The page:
And her other essays are no less powerful. We read and nod along as she describes growing up and wanting to fit in and she could…except for her diet. Because she needed to be gluten free, before anyone else knew what that meant. And we understand and cringe at the embarrassment she felt as her mom tried to keep her healthy and safe, but made her feel singled out. We understand the constant struggle of wanting to belong, but of having to follow a diet, but balancing the needs of family, but wanting to be normal college girl and not worry about kissing a boy after he drank a beer or ate a pizza. Or in the essay where she writes about beached whales, and the tens of thousands of dollars spent in rescuing them, but we do nothing for the homeless in front of us, but the whales are special, but are fellow humans are right there. Marina makes us proud and sad of our humanity. She captures it so expertly and shows us what we’re doing that is so right…and so wrong.

Marina died young and while we may mourn that, we are left with her essays and other writings that have the power to change the world. And while that may be an over used phrase, I think it accurately describes Marina’s style. Her ability to capture the very essence of humanity! and to distill it onto paper, to share raw emotions with you via words and make you feel what she does…tis a rare gift and talent. While Marina may be gone, we need to read and reread what she has written and take it to heart. Let it give us chills, fear, hope, anger…whatever emotion it brings to you, let it come.

I highly recommend this book to all readers. 4 out of 5 stars.

Book Review: Aphrodite Goddess of Love

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Posted by Danielle | Posted in Uncategorized | Posted on 04-01-2014

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Picture 4Aphrodite: Goddess of Love (Olympians #6)
George O’Connor
First Second
December 2013

Aphrodite. The Goddess of Love. The Goddess of….troublemaking? That’s right, Aphrodite the Goddess of Love, is a troublemaker. Because what else is love, but something to stir the pot and create jealousy and envy…and even hatred. Not just amongst the humans of the world, but of the gods as well, for all feel the power of passion and love and anger that Aphrodite brings forth. For she has always been around. Longer than the gods, she is the same age as Gaia, the earth goddess.  And while Aphrodite has just taken physical form and does not know the powers she carries, Zeus foresees the troubles that will come…and must make decisions that will cause chaos within the heavens themselves, to keep the world turning another day.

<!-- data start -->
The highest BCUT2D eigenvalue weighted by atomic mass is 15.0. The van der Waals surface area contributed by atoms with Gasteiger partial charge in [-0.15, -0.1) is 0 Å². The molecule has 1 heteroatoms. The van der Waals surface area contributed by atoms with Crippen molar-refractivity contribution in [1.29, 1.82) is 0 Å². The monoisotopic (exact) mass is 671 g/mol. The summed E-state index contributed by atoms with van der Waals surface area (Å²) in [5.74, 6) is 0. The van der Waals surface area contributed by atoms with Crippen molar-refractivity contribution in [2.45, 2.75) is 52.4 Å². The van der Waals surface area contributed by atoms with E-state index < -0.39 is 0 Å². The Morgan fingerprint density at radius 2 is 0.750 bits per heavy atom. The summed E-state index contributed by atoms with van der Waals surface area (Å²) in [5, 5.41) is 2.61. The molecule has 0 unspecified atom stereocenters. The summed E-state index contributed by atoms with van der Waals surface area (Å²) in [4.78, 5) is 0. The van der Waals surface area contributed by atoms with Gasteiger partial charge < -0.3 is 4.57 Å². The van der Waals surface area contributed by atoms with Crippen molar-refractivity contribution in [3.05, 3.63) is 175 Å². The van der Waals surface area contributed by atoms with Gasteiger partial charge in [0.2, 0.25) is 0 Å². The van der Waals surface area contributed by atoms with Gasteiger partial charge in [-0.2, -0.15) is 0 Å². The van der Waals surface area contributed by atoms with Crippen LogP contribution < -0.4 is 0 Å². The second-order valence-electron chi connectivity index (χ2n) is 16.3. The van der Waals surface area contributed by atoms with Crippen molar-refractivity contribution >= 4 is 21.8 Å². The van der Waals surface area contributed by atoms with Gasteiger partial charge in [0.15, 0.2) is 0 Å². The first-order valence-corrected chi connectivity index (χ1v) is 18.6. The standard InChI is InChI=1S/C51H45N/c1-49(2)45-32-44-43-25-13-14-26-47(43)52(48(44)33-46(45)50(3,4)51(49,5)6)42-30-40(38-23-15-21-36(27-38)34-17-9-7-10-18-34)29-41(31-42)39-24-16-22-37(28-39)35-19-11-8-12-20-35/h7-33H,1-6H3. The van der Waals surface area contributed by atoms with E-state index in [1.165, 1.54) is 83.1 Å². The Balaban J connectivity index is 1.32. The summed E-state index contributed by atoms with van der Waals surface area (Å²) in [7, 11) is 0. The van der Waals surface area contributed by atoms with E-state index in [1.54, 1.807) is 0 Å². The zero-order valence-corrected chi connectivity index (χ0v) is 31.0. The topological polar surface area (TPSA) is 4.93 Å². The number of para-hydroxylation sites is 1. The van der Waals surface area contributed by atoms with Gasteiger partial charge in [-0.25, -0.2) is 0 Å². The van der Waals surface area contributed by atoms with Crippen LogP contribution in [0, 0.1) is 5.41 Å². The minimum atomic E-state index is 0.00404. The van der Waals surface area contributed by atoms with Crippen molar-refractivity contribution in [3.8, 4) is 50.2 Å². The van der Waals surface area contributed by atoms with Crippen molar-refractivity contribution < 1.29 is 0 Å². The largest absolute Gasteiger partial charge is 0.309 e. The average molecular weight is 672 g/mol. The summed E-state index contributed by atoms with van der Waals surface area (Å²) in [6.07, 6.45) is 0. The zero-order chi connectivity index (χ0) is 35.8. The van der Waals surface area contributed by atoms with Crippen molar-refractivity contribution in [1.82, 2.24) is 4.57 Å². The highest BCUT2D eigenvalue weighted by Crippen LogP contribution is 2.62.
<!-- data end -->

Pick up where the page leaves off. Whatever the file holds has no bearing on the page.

This is a fantastic tale. I’ve always been fascinated by Greek and Romany mythology and I love how O’Connor puts this book together. It’s an easy read, but gives so much information to it and is so much better than the boring old books I remember reading about Greek myths. O’Connor makes the world come to life and gives personality to the gods that we meet so that we can understand why they did what they did. This is the first book though that we begin to get a hint that there’s a greater plan in place, not just in Greek mythology, but within this series itself.  Towards the end of the book Zeus has a chat with Eris, the goddess of strife and discord, discusses the power that love has to create chaos, and destruction, and even war.  To me this is just a great bit of information, and well written, to add to the story so that readers understand that just because this book ends, the characters and the stories continue on.  And what happens here can have a wide range of influences that are yet to come.

I’ve always enjoyed George’s artwork in these books with his great use of shadows and bold colors, and even a little bit of foil, makes the characters and the story come to life. And Aphrodite is no exception. The character of Aphrodite is more than just being one of the most beautiful women alive, its also about her movements, her voice, the way that she carries herself and George is able to capture this so that we get a good sense of just who she is and the power that she holds.  Even better O’Connor really highlights the gods and goddesses faces in this volume, where we can see their confusion their hurt, anger, and all of the other emotions that come about because of Aphrodite.  It takes a skilled artist to be able to pull that off and O’Connor is able to capture it in the nuances of the characters expressions with a raised eyebrow and a slight tilt to the head.  It really helps make the characters come to life.

One of the great features of this series, is at the end O’Connor has a section that talks about the different characters, who they are, and other details to help learn more about the Greek world.  This is the perfect companion for people that have been enjoying the Percy Jackson series by Rick Riordan and want to know more about the Greek/Roman gods and how they work. It would be ok for elementary school age (3rd and above) but they would probably need to read it with a parent. But this would be an excellent book for a middle or high schooler (or even adult) that wants to learn more about the world of Greek mythology. I can’t wait to read the next volume. I give this book 4 out of 5 stars.

ARC provided by Gina at FirstSecond